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Scala vs Javascript (ES6, TypeScript, Node.js)

Now with Scala.js allowing isomorphic Scala code to run on both browser and server. Scala contends with JavaScript in the web domain. But assuming we are talking about web, how do the two languages compare?

First, JavaScript comes in a few flavors. There's ES5 which is currently running in all browsers. There's Node.js, which is the same Google V8 JavaScript engine but running outside the browser and thus without browser/web apis included, but which can run ES6 (EcmaScript 6). And then there are the many languages that compile or transpile down to plain old ES5 JavaScript,...

Python-like List Comprehensions in JavaScript

Python has a neat syntactic feature where you can take a literal list constructor's bracket notation (e.g. [2, 4, 6, 8, 10]) but have code statements generate the list's contents. So instead of writing out the 5 even numbers in the example, one could write [(x+1)*2 for x in range(5)] which turns out to be more characters but you can imagine the savings if the series in the list was longer. Instead of range() we could have a literal list [0, 1, 2, 3, 4] or even a generator function, anything which is iterable.

How could we do this...

Creating forms with callbacks in React+Redux

In React, you have some simple/dumb components which are just html and other components and maybe render some values which are passed in. It becomes a little trickier when you want to add some functionality to the component, such as form elements - inputs and buttons and submit actions. What I mean by "forms with callbacks" is that you want to execute some JavaScript and also change state in your React app, but do so without giving direct access to state to the component. Instead here's one way to do it.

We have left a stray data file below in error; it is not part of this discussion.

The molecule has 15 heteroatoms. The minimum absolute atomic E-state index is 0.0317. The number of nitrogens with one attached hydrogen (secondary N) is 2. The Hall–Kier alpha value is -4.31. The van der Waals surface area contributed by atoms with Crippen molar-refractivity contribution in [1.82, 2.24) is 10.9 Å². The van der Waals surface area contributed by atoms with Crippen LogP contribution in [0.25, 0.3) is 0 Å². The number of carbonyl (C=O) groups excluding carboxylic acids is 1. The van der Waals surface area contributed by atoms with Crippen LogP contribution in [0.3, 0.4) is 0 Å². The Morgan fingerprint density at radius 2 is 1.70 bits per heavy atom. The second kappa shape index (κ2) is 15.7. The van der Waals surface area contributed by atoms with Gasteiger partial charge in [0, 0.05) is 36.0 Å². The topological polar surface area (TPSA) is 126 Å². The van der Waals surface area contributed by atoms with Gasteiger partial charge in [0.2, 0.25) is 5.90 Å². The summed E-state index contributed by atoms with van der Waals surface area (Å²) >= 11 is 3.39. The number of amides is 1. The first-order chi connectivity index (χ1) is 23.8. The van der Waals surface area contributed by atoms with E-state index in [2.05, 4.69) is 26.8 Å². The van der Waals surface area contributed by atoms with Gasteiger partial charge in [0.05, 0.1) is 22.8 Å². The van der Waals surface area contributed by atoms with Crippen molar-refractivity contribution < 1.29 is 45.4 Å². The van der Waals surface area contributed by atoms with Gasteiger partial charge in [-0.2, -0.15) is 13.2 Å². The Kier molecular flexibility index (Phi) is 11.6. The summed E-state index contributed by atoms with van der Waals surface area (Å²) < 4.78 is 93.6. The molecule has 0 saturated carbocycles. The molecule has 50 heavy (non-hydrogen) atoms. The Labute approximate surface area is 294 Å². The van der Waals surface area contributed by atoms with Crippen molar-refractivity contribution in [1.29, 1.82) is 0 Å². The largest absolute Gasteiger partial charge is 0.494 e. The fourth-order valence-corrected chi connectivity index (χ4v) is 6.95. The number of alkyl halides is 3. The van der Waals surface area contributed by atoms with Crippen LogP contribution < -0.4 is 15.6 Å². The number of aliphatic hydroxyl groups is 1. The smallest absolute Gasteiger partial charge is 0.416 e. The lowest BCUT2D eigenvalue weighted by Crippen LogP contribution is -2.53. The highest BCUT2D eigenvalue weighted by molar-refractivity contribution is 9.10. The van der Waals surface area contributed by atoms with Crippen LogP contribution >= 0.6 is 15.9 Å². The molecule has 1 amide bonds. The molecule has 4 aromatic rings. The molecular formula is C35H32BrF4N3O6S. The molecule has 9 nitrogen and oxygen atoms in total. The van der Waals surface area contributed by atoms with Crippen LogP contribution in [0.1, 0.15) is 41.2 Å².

1. Draw out the HTML (don't worry about using React components yet) in JSX
  2. ...

Quick explanation of JavaScript Promises

"JavaScript Promises: reason about async events, serially chain them, reduce them. General replacement for XHR"

What is a promise? Conceptually and outside the context of code, a promise is either a willful intention of achieving a result or a promise is considered the actual result itself. EcmaScript 6 (ES6) introduces the Promises API which is currently implemented by most browsers (and Edge but not IE according to - but there's a polyfill for that). So a JavaScript Promise is simply an object of some callback...

JavaScript's Symbol Type (ECMAScript 6)

JavaScript is not a strongly-typed language like many classic compiled languages. Instead, like many scripting languages, it is loosely typed and has just a few basic types: number, string, object, boolean. There are also two types which are used as values (rather than to hold varying values like numbers and strings) which are null (no value) and undefined (the initial or undefined value of a variable). JavaScript is aware of Arrays as a type of object, but is still an object and not a separate type. Objects in JavaScript take prototypical inheritence. A literal object looks like a Python...